* Robusta output seen worsening in 2017
* Warehouses expected to close
* Olam executive says warehouse at 25 pct capacity
By Reese Ewing
SAO PAULO, Sept 27 (Reuters) - Brazil’s robusta coffee industry is laying off workers who transport, process and store the commodity in warehouses that are nearly idle two years into the worst drought in eight decades, according to traders and industry executives.
Though prices have never been higher at 427 to 434 reais (US$132-$134) per bag for conilon, the variety of robusta grown in Brazil, producers expect another bad crop in 2017 as they tear up trees ruined by drought. At current prices, Brazil’s 2016 robusta crop is worth $1.2 billion.
Exports of conilon are down 90 percent over the past 12 months versus the previous year, the coffee exporters association Cecafe said.
Despite a major recovery in arabica production in the surrounding regions due to the return of rains, the 2016 conilon crop in the main producer state, Espirito Santo, has fallen 40 percent to 5.95 million bags since peaking in 2014.
“Warehouses and segments of the coffee industry here are putting employees on leave and transferring some to other areas,” said Luis Polese, president of coffee trade association Sindicafe. “Unfortunately, less skilled workers are being let go.” He could not say how many workers have been laid off.
Conilon makes up about a quarter of Brazil’s coffee crop but is the staple coffee consumed on the domestic market, second only in size to the United States.
Brazil’s exports of conilon pale in comparison to arabica shipments. However, after the robusta crop in top supplier Vietnam declined over the past year, Brazil’s exports of conilon have become more important for global supply.
November robusta futures are at their highest in a year and a half.
The drought was throwing all infrastructure linked to the coffee production into crisis, including transporters, exporters and roasters, officials said.
“We’re having a hard time securing raw material to supply the local roasting industry,” said Egidio Malanquini, president of the roasting industry association Sincafe.
Brazil is in its worst economic recession since the 1930s. Last week, the Labor Ministry said the economy was contracting for the second straight year and had shed a net 33,953 jobs in August.
Brazil’s economy is expected to shrink more than 3 percent for a second straight year in 2016, with over 11 million workers officially considered unemployed.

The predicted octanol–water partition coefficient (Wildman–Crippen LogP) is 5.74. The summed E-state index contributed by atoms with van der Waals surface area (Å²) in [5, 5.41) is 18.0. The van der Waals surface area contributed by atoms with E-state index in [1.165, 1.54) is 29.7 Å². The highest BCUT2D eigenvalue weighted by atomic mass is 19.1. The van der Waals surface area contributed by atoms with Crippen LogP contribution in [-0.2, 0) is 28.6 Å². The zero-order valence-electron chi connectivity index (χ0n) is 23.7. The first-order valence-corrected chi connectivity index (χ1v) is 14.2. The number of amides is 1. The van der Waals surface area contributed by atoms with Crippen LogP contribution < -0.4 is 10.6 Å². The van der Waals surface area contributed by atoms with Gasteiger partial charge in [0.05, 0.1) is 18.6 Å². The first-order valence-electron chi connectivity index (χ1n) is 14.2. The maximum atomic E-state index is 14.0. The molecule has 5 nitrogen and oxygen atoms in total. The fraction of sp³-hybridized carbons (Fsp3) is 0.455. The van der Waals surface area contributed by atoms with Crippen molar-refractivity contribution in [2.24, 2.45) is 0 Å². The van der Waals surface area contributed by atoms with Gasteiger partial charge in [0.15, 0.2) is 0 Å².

Damage from the drought appears to be worsening.
Although Espirito Santo forced irrigated coffee farms to ration water early in 2016, the state capital of Vitoria began restricting water supplies in 58 neighborhoods last week for the first time in its history.
Two main rivers, the Santa Maria and Jacu, are below critical levels and 20 other municipalities are in a state of emergency due to the water crisis, Eduardo Carvalhaes at trader Escritorio Carvalhaes in Santos said.
Octaciano Neto, the farm secretary in Espirito Santo, said some regions have seen less than half their normal rainfall for the third year running.
Polese said multinationals like Louis Dreyfus, Olam and Volcafe are experiencing drastic declines in the flow of coffee through their warehouses versus recent years, little more than a couple of months after harvest was completed.
“Olam’s warehouse in Nova Venecia is running at a fraction of capacity. Volcafe, a leader in coffee, leased two warehouses in Colatina, which are moving coffee at 20 percent capacity,” Polese said.
Another trader in the state, who asked not to be named, said a Louis Dreyfus Company was holding 60,000 to 80,000 bags of coffee in its 250,000-bag warehouse in Nova Venecia. The company did not respond to a request for comment.
Volcafe said it continued to invest and hire in the region despite drought damage to the crop. An Olam executive in Brazil said its warehouse was running at 25 percent capacity.
President of the Vitoria Coffee Exchange CCCV Jorge Luiz Nicchio said he expected some warehouses would close soon given poor prospects for next year’s crop.
“Producers are tearing up trees that are so badly damaged they don’t expect them to recover,” he told Reuters.
Crop analysts INTL FCStone said last week that prospects for conilon in Espirito Santo in 2017 were “extremely worrisome” and expected to be worse than this year.
Reporting by Reese Ewing; Editing by Toni Reinhold